TWU National Secretary Michael Kaine told the Australian Aviation Podcast that the “jury is still out” on Virgin’s plans to become a hybrid carrier.
“Virgin needs to better articulate what the middle market means,” Kaine said. “Because it is of great concern to the workforce that it cannot be done. “
The influential industry figure was speaking to welcome Adam Thorn in the episode which is scheduled to go live on Thursday.
The airline has been adamant since leaving administration that it will not revert to its budget Virgin Blue routes, but questions have been raised as to whether it could pull off the strategy after the departure of its architect, the former CEO Paul Scurrah.
Kaine reiterated that he believes Virgin’s intentions are genuine, but hinted that more work needs to be done to make it a success.
“There’s one thing crazier than going all the way to Qantas at the top of the market, and that’s thinking you’re going to beat them at the bottom of the market,” Kaine said.
“Yes, you have to hit the sweet spot in the middle. But the sweet spot in the middle means you still need to have an attractive offer for the Australian leisure and business markets.
“They want lounges, a good loyalty system, a points system that connects perfectly with international travel when it becomes available again. And they want the ability to travel regionally.
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“And if Virgin wants political support in its efforts to become a really, really vital airline in Australia, again, it needs to make sure it reaches all of these brands.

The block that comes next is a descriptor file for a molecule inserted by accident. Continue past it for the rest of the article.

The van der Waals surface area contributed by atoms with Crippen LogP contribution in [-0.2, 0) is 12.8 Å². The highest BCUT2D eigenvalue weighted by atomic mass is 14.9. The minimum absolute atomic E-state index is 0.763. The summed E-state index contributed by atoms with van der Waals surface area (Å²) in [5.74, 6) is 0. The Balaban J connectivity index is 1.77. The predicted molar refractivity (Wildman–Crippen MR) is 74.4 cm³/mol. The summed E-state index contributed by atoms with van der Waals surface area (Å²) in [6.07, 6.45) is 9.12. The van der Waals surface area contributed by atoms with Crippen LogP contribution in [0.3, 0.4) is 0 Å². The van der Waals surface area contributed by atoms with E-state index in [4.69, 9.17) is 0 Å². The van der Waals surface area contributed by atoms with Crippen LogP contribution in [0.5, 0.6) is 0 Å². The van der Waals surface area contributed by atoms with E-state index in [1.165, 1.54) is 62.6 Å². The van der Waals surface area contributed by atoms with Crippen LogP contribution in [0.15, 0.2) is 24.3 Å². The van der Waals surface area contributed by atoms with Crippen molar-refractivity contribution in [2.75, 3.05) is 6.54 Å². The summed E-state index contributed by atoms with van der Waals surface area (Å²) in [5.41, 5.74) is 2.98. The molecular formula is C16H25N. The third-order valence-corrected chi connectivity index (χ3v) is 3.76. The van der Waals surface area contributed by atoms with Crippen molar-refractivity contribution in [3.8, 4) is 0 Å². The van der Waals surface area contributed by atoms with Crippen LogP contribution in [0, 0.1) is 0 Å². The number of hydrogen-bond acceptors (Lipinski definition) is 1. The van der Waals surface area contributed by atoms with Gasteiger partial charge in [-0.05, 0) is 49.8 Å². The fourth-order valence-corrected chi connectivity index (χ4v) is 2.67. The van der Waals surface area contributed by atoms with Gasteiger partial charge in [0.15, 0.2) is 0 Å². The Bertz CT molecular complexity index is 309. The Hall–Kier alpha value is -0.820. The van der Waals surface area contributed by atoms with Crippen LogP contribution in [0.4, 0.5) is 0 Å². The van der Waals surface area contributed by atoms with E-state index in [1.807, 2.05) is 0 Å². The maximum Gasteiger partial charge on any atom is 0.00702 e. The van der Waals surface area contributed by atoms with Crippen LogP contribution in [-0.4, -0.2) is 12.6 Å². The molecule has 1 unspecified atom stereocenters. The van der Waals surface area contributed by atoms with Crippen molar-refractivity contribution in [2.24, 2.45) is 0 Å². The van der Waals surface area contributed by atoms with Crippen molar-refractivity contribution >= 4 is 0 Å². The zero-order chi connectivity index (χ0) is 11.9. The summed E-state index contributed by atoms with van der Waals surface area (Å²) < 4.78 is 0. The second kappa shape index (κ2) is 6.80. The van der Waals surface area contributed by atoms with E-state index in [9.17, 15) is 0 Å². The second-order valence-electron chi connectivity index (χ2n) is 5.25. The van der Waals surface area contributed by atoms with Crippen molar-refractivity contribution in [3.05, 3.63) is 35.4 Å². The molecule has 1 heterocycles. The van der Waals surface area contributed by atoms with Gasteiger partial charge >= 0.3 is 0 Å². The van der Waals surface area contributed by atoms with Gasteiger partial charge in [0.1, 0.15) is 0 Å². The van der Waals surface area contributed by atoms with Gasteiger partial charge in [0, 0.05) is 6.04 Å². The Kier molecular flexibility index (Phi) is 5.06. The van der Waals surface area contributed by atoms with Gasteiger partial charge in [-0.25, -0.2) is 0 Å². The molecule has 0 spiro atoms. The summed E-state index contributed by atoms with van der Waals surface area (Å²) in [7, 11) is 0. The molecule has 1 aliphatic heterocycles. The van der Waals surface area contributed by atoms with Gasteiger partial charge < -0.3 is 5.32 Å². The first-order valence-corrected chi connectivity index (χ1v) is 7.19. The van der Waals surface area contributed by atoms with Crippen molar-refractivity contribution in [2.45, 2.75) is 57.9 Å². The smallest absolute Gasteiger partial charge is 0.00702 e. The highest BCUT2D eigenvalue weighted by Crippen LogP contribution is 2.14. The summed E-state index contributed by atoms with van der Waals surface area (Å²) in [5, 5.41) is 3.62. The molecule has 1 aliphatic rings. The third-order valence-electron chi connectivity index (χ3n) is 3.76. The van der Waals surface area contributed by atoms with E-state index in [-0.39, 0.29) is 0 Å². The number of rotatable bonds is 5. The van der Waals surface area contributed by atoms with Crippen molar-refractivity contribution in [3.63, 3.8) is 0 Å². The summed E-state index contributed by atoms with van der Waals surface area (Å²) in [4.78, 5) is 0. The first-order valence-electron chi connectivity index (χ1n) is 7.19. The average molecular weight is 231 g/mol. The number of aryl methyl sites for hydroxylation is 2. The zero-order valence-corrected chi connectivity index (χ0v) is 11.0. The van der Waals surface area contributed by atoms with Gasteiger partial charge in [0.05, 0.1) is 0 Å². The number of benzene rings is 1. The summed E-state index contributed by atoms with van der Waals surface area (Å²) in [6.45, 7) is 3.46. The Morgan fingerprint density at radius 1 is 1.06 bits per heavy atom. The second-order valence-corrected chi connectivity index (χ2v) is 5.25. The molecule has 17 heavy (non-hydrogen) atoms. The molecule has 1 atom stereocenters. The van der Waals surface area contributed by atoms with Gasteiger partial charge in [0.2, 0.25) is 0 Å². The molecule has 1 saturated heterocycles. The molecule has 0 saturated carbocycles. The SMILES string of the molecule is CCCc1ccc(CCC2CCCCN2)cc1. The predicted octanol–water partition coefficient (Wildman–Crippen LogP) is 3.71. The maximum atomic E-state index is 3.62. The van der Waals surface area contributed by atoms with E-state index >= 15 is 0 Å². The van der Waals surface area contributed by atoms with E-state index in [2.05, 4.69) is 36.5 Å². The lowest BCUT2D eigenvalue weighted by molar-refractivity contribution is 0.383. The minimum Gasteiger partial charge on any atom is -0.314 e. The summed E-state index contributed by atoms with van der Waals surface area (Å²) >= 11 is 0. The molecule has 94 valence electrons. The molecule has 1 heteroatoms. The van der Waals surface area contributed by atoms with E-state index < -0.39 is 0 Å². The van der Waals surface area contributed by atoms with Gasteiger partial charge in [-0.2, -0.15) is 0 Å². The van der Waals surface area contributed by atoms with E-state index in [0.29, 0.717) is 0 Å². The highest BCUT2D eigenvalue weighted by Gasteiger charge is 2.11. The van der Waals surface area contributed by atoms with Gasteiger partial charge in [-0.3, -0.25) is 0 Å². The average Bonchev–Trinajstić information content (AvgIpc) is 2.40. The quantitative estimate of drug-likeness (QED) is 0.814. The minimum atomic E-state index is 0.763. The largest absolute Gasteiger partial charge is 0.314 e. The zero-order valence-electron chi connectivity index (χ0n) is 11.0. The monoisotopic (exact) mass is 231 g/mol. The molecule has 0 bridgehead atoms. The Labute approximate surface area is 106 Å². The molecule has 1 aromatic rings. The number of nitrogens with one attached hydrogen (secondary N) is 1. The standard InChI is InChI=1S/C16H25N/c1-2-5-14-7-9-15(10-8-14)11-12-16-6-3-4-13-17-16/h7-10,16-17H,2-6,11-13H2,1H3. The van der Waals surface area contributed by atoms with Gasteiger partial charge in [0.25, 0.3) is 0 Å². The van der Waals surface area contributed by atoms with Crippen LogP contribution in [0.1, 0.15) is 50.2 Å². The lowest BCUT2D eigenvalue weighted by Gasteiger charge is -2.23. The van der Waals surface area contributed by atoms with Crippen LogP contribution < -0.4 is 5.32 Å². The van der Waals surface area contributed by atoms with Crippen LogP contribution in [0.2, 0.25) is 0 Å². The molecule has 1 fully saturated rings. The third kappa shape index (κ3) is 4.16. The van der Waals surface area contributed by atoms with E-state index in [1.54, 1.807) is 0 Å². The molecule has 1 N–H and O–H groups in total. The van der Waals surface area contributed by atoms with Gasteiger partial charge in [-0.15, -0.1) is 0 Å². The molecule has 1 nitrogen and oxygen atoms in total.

“All of this means that the middle market means something more than a kind of hedging of your bets. You have to be viable, and at the moment I think the jury is still out on that point. “
The surprise exit of former chief executive Scurrah in November 2020 was significant because it was synonymous with the airline’s plan to operate as a mid-range ‘hybrid’.
However, his replacement Jayne Hrdlicka also insisted that the company will continue on the same path, despite reducing its fleet from 737s from 85 to 56.
“Australia already has a low cost carrier and a traditional full-service airline, and neither will we,” Hrdlicka said on his first day.
“Today we announced a plan that will give our customers what they value without the high price tag: premium lounges, a new onboard retail offering, choice of staterooms, better digital technology and more streamlined registration. to live.”
The airline also reaffirmed its intention to operate a network of national lounges that includes Melbourne, Sydney, Brisbane, Adelaide, Perth and the Gold Coast.
On Tuesday, it even unveiled its “living room of the future” in Adelaide, which features cinder block walls, canopy ceilings, large, bright spaces and durable furniture.